Jack and Pati Hensley moved from Cobb County's upscale Vinings community to their home in Marietta 10 years ago and refocused their lives when their only child, Sara, was 3, said Hensley's brother.
"In the '90s, the computer business was racing so fast that both he and Pati decided they just didn't want to keep current and go with the jobs," he said. "They wanted to focus on their daughter."
Pati quit her computer job and with her husband co-owned Networks, a sports bar in Powder Springs, from 1994 until 1999, according to Cobb County records.
They relocated the business to Maxim Road in Douglas County, operating under the name Our Place from April 2000 to January 2003. They sold the business, located near Thornton Road, which now operates as Marlene's.
In the past couple of years, the Hensleys had money problems, his brother Ty said. At one time, he said, Hensley had three part-time jobs — at a convenience store, delivering mail and as a substitute teacher.
Hensley went to Iraq to work for Gulf Supplies & Commercial Services "to get his family above water," his brother said.
"He is very close to his daughter," he added. "He saved his vacation days to come home in June to surprise her for her birthday."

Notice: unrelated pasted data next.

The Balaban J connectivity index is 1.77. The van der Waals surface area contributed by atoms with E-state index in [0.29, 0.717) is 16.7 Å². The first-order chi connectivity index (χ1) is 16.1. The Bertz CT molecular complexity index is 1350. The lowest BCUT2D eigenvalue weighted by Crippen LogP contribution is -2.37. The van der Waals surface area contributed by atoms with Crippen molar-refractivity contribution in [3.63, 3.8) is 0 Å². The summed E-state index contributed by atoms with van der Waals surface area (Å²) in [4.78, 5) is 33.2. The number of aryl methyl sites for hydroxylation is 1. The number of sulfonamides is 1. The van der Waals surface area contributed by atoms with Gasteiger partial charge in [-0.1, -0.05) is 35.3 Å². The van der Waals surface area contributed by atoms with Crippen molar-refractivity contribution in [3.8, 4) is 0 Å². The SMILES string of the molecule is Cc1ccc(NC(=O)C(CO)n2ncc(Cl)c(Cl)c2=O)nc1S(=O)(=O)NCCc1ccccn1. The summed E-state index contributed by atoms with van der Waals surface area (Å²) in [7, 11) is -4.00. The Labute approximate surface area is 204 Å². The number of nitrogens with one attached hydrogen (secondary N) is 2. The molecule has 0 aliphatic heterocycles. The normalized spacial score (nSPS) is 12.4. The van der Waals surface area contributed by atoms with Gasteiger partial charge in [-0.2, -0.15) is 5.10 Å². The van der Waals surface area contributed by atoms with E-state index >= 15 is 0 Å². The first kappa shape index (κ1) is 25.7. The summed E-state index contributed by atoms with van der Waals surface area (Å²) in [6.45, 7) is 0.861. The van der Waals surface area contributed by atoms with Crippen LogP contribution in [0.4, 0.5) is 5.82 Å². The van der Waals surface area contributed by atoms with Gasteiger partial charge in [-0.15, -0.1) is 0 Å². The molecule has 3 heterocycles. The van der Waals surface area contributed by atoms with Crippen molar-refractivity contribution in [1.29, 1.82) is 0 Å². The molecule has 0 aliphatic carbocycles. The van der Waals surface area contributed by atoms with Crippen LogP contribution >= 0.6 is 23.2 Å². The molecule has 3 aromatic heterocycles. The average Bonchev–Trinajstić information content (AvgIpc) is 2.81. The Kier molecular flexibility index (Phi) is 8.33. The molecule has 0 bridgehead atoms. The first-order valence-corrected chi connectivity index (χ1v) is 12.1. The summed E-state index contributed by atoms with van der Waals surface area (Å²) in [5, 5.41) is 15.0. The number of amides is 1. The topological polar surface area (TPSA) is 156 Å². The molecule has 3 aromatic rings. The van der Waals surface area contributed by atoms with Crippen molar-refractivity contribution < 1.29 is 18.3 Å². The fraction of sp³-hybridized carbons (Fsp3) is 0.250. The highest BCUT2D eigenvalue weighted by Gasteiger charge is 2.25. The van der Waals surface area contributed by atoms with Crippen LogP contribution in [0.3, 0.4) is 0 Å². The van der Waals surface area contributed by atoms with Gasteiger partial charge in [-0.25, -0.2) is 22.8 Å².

"Yay, let's invade the privacy and show a sad, distraught family to the general public so that the general public will want us to leave Iraq so this doesn't happen again!"
The press can't decline to cover this.
However, if the press was climbing fences and peaking through windows like paparazzi, then they've earned some scorn. But, this is news and you can't ignore it.
Added: When the family needed somebody to broadcast their comments about their family member, in an attempt to influence the terrorists, the press was convenient. I look at the tactics they use in determining wether or not they've crossed the line.
That doesn't mean they have to camp outside the family's house like a bunc of dam vultures!
Why can't they????? Why can't they at their own discretion and why the hell can't they especially AFTER THE FAMILY REQUESTED that they go away and give them some time?????
That's where the NEWS is. Again, look at how the press are conducting themselves. If they're intruding on the family's home or blocking the family's access to their home, I will agree. But, their mere presence isn't enough.
WHAT news is there? What is left from this? The man is dead. The family has requested the media to respect their request for privacy. They have NOTHING to say, other than "We have nothing to say, leave us alone"? What news???????? That there is going to be a funeral. That people are grieving. Fuck them.
Now, how about you put yourself in the family's position. If your dad/brother/son had just been murdered in this manner, would you be saying to yourself "Well, they are just doing their job." Or would you be asking for them to leaev you alone for a while?
This family did not ASK for any of this to happen. Let them mourn in private. When they are ready, they will speak to the press.